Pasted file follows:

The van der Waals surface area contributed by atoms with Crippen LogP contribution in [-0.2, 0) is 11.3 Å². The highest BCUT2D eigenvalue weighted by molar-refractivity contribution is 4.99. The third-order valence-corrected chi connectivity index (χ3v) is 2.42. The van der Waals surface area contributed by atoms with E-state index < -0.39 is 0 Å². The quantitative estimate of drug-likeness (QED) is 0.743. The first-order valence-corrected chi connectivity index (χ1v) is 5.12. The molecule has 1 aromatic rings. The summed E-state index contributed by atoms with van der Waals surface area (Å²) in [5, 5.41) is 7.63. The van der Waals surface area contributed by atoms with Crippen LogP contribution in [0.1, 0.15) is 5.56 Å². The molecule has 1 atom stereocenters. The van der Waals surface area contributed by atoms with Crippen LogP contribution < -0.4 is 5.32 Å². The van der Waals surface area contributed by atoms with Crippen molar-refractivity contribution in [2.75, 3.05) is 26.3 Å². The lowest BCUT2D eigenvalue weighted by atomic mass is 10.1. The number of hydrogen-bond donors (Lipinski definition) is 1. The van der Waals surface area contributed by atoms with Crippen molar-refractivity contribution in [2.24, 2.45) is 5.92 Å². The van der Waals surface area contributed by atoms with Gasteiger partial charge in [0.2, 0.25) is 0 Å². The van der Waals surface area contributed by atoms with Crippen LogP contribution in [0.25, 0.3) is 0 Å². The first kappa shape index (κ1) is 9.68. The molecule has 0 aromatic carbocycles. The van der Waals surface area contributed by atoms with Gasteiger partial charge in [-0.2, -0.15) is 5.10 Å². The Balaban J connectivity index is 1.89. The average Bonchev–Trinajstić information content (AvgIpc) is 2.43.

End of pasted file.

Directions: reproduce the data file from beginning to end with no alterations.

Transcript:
The van der Waals surface area contributed by atoms with Crippen LogP contribution in [-0.2, 0) is 11.3 Å². The highest BCUT2D eigenvalue weighted by molar-refractivity contribution is 4.99. The third-order valence-corrected chi connectivity index (χ3v) is 2.42. The van der Waals surface area contributed by atoms with E-state index < -0.39 is 0 Å². The quantitative estimate of drug-likeness (QED) is 0.743. The first-order valence-corrected chi connectivity index (χ1v) is 5.12. The molecule has 1 aromatic rings. The summed E-state index contributed by atoms with van der Waals surface area (Å²) in [5, 5.41) is 7.63. The van der Waals surface area contributed by atoms with Crippen LogP contribution in [0.1, 0.15) is 5.56 Å². The molecule has 1 atom stereocenters. The van der Waals surface area contributed by atoms with Crippen LogP contribution < -0.4 is 5.32 Å². The van der Waals surface area contributed by atoms with Crippen molar-refractivity contribution in [2.75, 3.05) is 26.3 Å². The lowest BCUT2D eigenvalue weighted by atomic mass is 10.1. The number of hydrogen-bond donors (Lipinski definition) is 1. The van der Waals surface area contributed by atoms with Crippen molar-refractivity contribution in [2.24, 2.45) is 5.92 Å². The van der Waals surface area contributed by atoms with Gasteiger partial charge in [0.2, 0.25) is 0 Å². The van der Waals surface area contributed by atoms with Crippen LogP contribution in [0.25, 0.3) is 0 Å². The first kappa shape index (κ1) is 9.68. The molecule has 0 aromatic carbocycles. The van der Waals surface area contributed by atoms with Gasteiger partial charge in [-0.2, -0.15) is 5.10 Å². The Balaban J connectivity index is 1.89. The average Bonchev–Trinajstić information content (AvgIpc) is 2.43.